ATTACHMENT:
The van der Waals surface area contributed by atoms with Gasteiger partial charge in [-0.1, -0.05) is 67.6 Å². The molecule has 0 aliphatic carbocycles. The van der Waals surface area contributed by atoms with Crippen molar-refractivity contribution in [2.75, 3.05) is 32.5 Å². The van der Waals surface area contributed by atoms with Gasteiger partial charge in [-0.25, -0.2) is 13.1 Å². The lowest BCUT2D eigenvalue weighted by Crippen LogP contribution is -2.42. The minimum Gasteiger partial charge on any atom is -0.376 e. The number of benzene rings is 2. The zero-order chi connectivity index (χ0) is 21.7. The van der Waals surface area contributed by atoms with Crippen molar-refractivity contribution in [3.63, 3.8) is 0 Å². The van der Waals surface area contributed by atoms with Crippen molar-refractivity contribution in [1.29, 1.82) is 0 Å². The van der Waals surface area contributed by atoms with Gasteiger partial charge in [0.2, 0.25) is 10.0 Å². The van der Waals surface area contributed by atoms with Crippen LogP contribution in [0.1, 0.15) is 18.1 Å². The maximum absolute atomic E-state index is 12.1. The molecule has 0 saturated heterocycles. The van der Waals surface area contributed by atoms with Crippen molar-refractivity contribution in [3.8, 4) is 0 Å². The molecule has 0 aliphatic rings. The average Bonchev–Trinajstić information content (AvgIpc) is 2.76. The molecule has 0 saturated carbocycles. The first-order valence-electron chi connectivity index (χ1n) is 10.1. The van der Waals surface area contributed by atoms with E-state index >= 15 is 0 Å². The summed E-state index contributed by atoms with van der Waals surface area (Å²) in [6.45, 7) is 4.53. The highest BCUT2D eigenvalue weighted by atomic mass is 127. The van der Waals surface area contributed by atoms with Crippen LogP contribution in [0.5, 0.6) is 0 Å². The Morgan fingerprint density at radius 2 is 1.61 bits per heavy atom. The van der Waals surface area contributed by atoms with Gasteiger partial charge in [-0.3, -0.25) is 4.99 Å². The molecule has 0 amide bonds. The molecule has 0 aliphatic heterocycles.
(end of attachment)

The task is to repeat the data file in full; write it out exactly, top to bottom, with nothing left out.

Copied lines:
The van der Waals surface area contributed by atoms with Gasteiger partial charge in [-0.1, -0.05) is 67.6 Å². The molecule has 0 aliphatic carbocycles. The van der Waals surface area contributed by atoms with Crippen molar-refractivity contribution in [2.75, 3.05) is 32.5 Å². The van der Waals surface area contributed by atoms with Gasteiger partial charge in [-0.25, -0.2) is 13.1 Å². The lowest BCUT2D eigenvalue weighted by Crippen LogP contribution is -2.42. The minimum Gasteiger partial charge on any atom is -0.376 e. The number of benzene rings is 2. The zero-order chi connectivity index (χ0) is 21.7. The van der Waals surface area contributed by atoms with Crippen molar-refractivity contribution in [3.63, 3.8) is 0 Å². The van der Waals surface area contributed by atoms with Crippen molar-refractivity contribution in [1.29, 1.82) is 0 Å². The van der Waals surface area contributed by atoms with Gasteiger partial charge in [0.2, 0.25) is 10.0 Å². The van der Waals surface area contributed by atoms with Crippen LogP contribution in [0.1, 0.15) is 18.1 Å². The maximum absolute atomic E-state index is 12.1. The molecule has 0 saturated heterocycles. The van der Waals surface area contributed by atoms with Crippen molar-refractivity contribution in [3.8, 4) is 0 Å². The molecule has 0 aliphatic rings. The average Bonchev–Trinajstić information content (AvgIpc) is 2.76. The molecule has 0 saturated carbocycles. The first-order valence-electron chi connectivity index (χ1n) is 10.1. The van der Waals surface area contributed by atoms with E-state index >= 15 is 0 Å². The summed E-state index contributed by atoms with van der Waals surface area (Å²) in [6.45, 7) is 4.53. The highest BCUT2D eigenvalue weighted by atomic mass is 127. The van der Waals surface area contributed by atoms with Crippen LogP contribution in [0.5, 0.6) is 0 Å². The Morgan fingerprint density at radius 2 is 1.61 bits per heavy atom. The van der Waals surface area contributed by atoms with Gasteiger partial charge in [-0.3, -0.25) is 4.99 Å². The molecule has 0 amide bonds. The molecule has 0 aliphatic heterocycles.